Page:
Oral treatments for pulmonary arterial hypertension

Br J Cardiol (Acute Interv Cardiol) 2005;12:AIC 62–AIC 67 Leave a comment
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The management of pulmonary arterial hypertension (PAH) has changed dramatically over the last decade. Where once the physician had only limited tools to combat this devastating condition, recent randomised controlled trials have shown that there are now treatments that both prolong the rate of progression and improve survival. The ‘gold standard’ of treatment, due to its beneficial effect on survival, is epoprostenol, a prostacyclin analogue. However, there are a number of problems with the prostacyclin analogues, mainly centred on their administration and cost, which led to their use only in severely ill patients. A better understanding of the pathophysiology of PAH has led to a number of other pharmacological targets, namely antagonism of endothelin (ET) receptors and increasing local levels of nitric oxide (NO) via inhibition of phosphodiesterase 5.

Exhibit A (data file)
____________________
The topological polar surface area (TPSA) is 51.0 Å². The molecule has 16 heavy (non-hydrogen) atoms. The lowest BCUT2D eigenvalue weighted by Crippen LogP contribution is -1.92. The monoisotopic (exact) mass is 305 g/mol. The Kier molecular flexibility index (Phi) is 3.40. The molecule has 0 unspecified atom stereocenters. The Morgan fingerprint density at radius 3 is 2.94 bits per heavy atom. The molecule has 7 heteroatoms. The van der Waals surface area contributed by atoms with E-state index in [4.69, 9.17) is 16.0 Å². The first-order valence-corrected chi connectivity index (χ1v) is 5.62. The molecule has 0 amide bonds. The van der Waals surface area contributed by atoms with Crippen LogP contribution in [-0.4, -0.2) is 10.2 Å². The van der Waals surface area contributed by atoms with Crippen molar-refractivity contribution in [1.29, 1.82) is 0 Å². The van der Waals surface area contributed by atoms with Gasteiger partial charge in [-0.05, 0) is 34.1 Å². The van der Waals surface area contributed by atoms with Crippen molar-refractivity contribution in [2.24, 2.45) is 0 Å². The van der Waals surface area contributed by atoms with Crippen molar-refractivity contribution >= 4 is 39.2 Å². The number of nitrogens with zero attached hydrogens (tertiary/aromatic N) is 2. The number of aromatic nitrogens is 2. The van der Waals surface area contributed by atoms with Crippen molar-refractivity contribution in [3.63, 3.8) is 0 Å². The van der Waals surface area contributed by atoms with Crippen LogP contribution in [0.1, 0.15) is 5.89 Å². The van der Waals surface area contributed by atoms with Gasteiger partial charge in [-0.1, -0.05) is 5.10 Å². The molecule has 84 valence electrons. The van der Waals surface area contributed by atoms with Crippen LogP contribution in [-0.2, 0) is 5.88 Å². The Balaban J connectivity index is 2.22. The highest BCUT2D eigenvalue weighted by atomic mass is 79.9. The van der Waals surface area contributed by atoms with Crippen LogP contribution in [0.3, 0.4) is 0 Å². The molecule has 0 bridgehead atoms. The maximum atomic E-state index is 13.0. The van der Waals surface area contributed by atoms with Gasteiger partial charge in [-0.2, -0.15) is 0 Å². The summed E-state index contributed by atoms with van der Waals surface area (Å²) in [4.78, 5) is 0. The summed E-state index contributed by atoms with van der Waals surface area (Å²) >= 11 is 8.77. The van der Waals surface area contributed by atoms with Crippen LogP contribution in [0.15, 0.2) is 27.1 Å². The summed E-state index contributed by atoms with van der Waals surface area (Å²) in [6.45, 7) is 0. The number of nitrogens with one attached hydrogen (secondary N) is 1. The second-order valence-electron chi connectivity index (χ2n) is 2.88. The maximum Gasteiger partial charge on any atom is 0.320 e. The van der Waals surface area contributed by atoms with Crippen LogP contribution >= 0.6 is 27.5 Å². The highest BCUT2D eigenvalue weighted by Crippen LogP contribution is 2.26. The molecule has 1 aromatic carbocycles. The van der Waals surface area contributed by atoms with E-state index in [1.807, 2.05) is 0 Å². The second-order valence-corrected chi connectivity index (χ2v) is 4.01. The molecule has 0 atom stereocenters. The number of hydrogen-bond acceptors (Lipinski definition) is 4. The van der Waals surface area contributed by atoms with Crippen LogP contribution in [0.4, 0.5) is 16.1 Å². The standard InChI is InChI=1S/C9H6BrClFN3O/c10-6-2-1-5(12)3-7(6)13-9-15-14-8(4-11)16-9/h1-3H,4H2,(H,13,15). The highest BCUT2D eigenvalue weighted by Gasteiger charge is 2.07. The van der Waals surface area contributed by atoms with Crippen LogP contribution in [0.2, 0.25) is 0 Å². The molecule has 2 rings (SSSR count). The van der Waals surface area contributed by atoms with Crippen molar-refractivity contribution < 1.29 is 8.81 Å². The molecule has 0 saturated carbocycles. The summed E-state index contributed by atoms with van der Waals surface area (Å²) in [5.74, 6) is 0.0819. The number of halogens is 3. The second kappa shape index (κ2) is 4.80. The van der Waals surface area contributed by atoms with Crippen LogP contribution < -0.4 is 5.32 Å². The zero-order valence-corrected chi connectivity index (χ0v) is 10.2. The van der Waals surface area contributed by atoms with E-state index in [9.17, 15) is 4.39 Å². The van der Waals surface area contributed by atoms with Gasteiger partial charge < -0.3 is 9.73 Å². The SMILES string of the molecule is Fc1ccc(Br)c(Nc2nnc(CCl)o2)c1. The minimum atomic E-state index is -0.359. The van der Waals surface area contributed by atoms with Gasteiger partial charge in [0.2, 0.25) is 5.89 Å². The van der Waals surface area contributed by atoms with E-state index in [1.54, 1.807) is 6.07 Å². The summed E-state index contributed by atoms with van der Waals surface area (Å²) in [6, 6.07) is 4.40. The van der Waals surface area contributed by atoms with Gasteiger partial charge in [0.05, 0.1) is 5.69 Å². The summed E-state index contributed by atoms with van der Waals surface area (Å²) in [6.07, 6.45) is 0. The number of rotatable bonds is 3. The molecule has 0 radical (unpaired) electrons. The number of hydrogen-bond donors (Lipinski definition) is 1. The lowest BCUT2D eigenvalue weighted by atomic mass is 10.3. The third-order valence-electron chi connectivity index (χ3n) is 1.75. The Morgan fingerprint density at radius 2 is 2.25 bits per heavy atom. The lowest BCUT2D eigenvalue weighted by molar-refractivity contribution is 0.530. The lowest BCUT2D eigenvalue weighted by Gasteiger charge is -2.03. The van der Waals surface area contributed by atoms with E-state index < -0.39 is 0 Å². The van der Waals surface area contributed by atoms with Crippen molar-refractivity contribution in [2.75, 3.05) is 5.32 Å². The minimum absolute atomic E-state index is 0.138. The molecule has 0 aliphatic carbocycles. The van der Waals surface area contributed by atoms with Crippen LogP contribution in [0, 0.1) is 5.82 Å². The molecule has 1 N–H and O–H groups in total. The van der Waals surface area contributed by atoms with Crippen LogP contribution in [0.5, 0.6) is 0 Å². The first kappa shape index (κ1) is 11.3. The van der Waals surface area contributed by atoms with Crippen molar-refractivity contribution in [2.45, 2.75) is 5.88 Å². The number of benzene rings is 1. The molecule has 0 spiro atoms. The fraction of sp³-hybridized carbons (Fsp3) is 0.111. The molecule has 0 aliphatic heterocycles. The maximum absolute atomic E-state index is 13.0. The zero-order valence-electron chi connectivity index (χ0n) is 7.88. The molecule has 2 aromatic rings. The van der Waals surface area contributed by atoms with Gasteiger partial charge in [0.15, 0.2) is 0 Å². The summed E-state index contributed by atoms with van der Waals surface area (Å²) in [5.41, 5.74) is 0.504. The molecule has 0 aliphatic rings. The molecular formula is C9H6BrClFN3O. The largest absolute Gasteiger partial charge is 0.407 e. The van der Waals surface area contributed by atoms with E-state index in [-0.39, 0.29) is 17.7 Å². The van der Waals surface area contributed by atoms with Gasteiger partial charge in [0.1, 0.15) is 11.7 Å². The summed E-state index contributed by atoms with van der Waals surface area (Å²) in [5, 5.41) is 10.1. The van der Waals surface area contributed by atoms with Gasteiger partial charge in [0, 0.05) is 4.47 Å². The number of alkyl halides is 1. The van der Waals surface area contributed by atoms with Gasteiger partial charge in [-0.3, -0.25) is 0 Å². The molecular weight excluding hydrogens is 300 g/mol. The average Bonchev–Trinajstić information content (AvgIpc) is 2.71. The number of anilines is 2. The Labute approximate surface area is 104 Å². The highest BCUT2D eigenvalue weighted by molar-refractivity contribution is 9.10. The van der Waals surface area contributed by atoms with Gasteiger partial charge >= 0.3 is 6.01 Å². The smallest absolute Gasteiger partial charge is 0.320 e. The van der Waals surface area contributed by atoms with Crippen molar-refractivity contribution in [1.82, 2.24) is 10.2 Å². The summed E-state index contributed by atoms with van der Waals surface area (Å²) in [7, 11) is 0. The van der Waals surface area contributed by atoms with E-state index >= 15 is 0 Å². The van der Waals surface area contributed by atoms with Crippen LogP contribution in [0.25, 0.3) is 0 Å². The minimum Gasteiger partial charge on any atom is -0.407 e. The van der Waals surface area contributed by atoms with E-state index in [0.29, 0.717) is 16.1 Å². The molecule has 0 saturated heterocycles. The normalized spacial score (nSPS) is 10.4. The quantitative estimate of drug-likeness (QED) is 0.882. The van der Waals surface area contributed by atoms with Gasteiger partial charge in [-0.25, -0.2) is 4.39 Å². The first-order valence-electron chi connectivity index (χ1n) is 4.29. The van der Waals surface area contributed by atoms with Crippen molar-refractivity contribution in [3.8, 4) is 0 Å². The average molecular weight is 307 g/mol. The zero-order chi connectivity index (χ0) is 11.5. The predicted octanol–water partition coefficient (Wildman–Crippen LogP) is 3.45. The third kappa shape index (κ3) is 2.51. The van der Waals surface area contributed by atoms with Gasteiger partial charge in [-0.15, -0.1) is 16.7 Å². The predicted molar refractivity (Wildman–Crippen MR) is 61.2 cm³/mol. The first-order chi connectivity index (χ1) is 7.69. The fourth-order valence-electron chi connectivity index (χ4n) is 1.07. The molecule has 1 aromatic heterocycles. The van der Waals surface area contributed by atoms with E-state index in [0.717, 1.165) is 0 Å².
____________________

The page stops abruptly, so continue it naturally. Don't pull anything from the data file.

The successful treatment of PAH means that there is now a growing population of patients on disease-modifying agents, so it is essential that physicians are aware of their use, benefits and side effects.

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